“Wanna do a story on urban foxes?”
It was a casual — almost offhand — question from WFPL’s Executive Editor Stephen George. In all the newsrooms, in all the towns in all the world, he walked into mine.
“Urban foxes? Is that A Thing?” I wondered.
Over the weekend, I asked around at a party. “Oh yeah, I saw one just last week!” “My mom sees one all the time.”
Monday morning, I took my unscientific poll straight to Unscientific Poll Headquarters: Facebook. “Have you seen a wild fox in Louisville?” I asked. “Where did you see the fox? Is there a fox who is a ‘regular’ in your neighborhood? I want to hear from you.”
I turned away from the computer for about eight minutes. When I turned back, there was already almost a page of comments. Now there are almost 100.
NuLu. Eastern Parkway. Windy Hills. Clifton. National Turnpike. Valley Road in the Highlands (that one came with photographic evidence). People said they’re around all the time. But I grew up in Louisville, and I don’t remember ever hearing much about foxes in our neighborhoods.
I went to the Louisville Nature Center to talk to naturist Rosemary Bauman and find out what might be going on. We met in a library stuffed with nature books, surrounded by animals stuffed with … whatever they stuff taxidermy animals with.
Bauman said, in the case of the urban fox uptick in Louisville, there’s a very likely suspect: coyotes.
“Coyotes will kill foxes because they’re competitors in the same niche for the same food — they’re both small carnivores,” she said. “And we know that we have coyotes surrounding the city — even in the city. However, probably fewer in the interior of the city. So the urban area is likely a good bit safer.”
Not only that, but coyotes are nocturnal, whereas foxes are crepuscular — a really cool word that means they’re most active around dawn and dusk, like deer.
The hip foxes spotted enjoying the nightlife in NuLu and the Highlands are likely red foxes, (Vulpes vulpes). We also have gray foxes (Urocyon cinereoargenteus) around, but they tend to be more shy.
Foxes live in groups and form strong social bonds. They might den under your shed while they’re raising their pups. Even if you haven’t seen one, you might have heard one. During courtship and breeding season (which we’re in now), the vixen will often make what Bauman described as high-pitched shrieks.
“We went camping when my kids were young and we heard some shrieking in the middle of the night, which really raised our hair on end,” she said. “They have barks, yips, they have a whole range of language sounds.”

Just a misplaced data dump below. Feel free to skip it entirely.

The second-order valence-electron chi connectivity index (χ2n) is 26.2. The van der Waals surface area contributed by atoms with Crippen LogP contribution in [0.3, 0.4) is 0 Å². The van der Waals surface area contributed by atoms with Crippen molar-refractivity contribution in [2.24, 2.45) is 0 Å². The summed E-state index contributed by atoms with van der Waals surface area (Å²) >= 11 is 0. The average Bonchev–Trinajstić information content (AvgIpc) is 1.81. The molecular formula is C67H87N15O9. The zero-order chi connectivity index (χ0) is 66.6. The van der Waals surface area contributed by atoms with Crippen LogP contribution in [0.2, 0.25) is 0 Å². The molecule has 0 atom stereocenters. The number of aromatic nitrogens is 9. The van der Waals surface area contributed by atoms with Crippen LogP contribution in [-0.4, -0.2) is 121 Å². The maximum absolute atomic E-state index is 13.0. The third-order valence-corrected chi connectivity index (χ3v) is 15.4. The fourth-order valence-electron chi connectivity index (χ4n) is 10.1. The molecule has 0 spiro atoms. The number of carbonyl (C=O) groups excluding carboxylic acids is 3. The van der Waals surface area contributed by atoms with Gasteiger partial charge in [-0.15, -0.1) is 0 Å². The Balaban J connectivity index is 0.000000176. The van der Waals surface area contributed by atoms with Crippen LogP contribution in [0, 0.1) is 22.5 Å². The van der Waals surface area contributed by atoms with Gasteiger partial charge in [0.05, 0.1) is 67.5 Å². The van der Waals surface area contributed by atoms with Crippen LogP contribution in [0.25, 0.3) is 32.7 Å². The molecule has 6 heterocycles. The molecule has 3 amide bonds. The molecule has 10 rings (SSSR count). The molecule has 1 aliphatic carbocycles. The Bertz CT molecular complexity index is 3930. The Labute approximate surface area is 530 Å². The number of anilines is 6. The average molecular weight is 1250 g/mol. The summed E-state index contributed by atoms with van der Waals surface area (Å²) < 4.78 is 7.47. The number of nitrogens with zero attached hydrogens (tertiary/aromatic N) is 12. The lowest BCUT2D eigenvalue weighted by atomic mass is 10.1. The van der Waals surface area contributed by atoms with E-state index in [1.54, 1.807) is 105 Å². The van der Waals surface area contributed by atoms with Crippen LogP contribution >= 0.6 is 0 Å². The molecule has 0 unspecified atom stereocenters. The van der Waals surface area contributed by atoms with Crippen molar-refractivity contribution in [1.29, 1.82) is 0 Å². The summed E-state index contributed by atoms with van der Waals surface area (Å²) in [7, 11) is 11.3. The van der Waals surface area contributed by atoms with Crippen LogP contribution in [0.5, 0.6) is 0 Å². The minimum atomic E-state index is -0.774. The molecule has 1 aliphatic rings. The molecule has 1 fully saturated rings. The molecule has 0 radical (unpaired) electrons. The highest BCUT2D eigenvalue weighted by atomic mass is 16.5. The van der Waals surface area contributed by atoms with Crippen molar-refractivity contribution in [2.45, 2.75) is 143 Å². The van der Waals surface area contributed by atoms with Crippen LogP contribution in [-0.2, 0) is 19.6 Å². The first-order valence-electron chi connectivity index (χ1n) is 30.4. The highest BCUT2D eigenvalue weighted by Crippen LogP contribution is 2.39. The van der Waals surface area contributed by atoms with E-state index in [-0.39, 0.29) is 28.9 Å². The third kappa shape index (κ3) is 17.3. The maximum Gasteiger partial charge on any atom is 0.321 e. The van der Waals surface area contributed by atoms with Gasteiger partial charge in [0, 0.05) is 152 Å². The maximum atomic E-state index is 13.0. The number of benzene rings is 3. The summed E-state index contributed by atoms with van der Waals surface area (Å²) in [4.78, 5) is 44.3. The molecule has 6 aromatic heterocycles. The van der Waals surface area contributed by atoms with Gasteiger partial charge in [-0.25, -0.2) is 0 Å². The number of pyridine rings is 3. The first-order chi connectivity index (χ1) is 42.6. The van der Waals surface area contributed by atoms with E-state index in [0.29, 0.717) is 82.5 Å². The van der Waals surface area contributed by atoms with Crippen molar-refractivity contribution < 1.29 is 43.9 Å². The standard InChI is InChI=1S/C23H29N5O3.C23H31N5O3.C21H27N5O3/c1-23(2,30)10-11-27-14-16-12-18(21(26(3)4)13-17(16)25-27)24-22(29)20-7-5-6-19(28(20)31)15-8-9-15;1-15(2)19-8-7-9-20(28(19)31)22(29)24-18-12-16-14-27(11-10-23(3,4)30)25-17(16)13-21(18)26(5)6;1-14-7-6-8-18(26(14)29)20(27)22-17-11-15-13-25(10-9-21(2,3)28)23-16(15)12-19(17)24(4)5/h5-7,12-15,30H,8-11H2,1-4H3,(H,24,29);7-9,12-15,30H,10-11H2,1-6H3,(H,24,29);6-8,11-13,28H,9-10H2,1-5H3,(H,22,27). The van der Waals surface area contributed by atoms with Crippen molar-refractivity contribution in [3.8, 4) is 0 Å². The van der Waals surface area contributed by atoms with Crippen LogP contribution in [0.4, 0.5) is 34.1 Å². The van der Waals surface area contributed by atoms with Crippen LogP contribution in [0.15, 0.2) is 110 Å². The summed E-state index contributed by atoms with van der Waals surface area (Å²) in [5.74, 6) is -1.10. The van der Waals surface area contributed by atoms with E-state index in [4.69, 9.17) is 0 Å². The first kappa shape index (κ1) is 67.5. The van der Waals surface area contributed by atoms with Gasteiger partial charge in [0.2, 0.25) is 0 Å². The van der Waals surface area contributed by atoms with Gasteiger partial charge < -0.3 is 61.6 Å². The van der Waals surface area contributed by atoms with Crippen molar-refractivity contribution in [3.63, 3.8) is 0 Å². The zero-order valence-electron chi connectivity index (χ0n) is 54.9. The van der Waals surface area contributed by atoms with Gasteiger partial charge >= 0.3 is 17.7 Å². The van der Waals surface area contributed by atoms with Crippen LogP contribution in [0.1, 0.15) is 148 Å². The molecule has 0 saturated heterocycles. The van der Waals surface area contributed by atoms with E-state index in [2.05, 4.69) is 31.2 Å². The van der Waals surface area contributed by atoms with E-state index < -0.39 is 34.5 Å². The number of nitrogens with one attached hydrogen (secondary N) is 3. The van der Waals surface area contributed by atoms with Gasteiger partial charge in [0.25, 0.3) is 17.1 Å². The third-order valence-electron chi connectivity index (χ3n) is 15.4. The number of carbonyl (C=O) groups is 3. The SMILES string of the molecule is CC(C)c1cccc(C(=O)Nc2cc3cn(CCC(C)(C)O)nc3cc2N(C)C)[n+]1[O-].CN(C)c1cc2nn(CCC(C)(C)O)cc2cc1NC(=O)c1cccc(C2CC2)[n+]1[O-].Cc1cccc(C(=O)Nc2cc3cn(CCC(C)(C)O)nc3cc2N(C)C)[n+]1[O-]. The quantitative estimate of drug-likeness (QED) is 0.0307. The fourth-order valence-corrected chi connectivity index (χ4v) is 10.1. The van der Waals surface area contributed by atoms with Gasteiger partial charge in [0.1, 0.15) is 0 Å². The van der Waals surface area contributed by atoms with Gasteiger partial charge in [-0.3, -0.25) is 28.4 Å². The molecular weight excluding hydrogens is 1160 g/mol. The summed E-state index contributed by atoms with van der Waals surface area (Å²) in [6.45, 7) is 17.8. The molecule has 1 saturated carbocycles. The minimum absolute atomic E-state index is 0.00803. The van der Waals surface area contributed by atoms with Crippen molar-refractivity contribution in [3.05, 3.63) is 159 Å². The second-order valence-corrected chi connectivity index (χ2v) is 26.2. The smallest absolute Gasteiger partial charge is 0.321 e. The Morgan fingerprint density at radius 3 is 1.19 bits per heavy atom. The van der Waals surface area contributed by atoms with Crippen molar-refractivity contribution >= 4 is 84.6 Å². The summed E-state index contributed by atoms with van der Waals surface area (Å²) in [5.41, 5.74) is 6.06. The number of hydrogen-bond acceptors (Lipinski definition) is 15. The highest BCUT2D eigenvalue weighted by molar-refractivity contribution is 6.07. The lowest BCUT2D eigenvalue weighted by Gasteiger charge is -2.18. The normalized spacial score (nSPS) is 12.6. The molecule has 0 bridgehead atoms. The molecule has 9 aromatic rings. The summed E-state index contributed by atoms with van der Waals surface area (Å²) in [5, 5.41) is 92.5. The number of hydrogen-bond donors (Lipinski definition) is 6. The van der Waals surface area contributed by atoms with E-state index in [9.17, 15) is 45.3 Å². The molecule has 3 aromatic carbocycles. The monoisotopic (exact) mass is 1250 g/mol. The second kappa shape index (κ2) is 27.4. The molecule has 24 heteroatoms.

Foxes are canids, just like dogs. In fact, a guy named Pecos Edwards commented on my Facebook page that he sees foxes on his street every single night.
“They come out and play hide and seek with my dog (seriously),” he wrote.
This I had to see. But like anyone who’s trying to solve a mystery, there was something I needed: A Girl Friday.
I enlisted WFPL’s Digital Editor, Jonese Franklin. Actually, she enlisted herself, because she loves foxes.
Jonese drinks out of a fox coffee mug. There’s a fox sticker on her house keys. She has a fox tattoo. I asked her how much she loves foxes on a scale of one-to-10; she said 12. When we went to see the fox, she was wearing fox earmuffs (which is kind of like wearing the T-shirt of the band whose concert you’re going to see).
We took a walk with Edwards and his dog, Gator, down their dead-end street in the Tyler Park neighborhood. I thought Gator, with his keen sense of smell, might be the key to cracking the case.
“No, I usually have to point them out to him,” Edwards said. “He’s too low to the ground.”
We walked down the block and back, keeping our eyes on the ground. We went through a little wooded area that leads to a parking lot. It soon became clear why so many foxes made this residential street their home.
“This house feeds them, and that house up there feeds them,” Edwards said, “and I think that house three on the right down feeds them in her backyard.”
But in spite of a long walk (with a brief intermission to warm up and refuel), all we saw was the quickest flash of fur, running away.
“If we don’t see any tonight, this will literally be the only night in the past month or two that I have not seen a fox walking the street,” Edwards said. “It’s like a doctor’s appointment — you’re well by the time you get in there.”
After we said goodbye to Edwards and Gator, we decided to try a stakeout.
We pulled up to where the flash of fur had been and turned off the car.
“I’ll watch behind, you watch in front,” I said.
We’d been sitting there less than five minutes when a motion-sensor light nearby sparked on, catching Jonese’s eye. We looked, and there it was: The most beautiful, perfect fox I’d ever seen. And the only fox I’d ever seen.
When I listened to the tape later, this portion was a jumble of rapid-fire gasps, shrieks and giggles. Jonese said “oh my god” six times and “oh my gosh” twice within about 45 seconds.
“That was exactly what you think of when you hear the word fox,” she said. “It was him.”
So if you keep your eyes open, especially around dawn and dusk, you too might spot one of Louisville’s many urban foxes. And if you do, Rosemary Bauman said there’s nothing to fear.
Just keep these rules in mind:
“Don’t offer it any food. Don’t try to tempt it in,” she said. “Just enjoy letting it let you in its life as much as it’s willing to do.”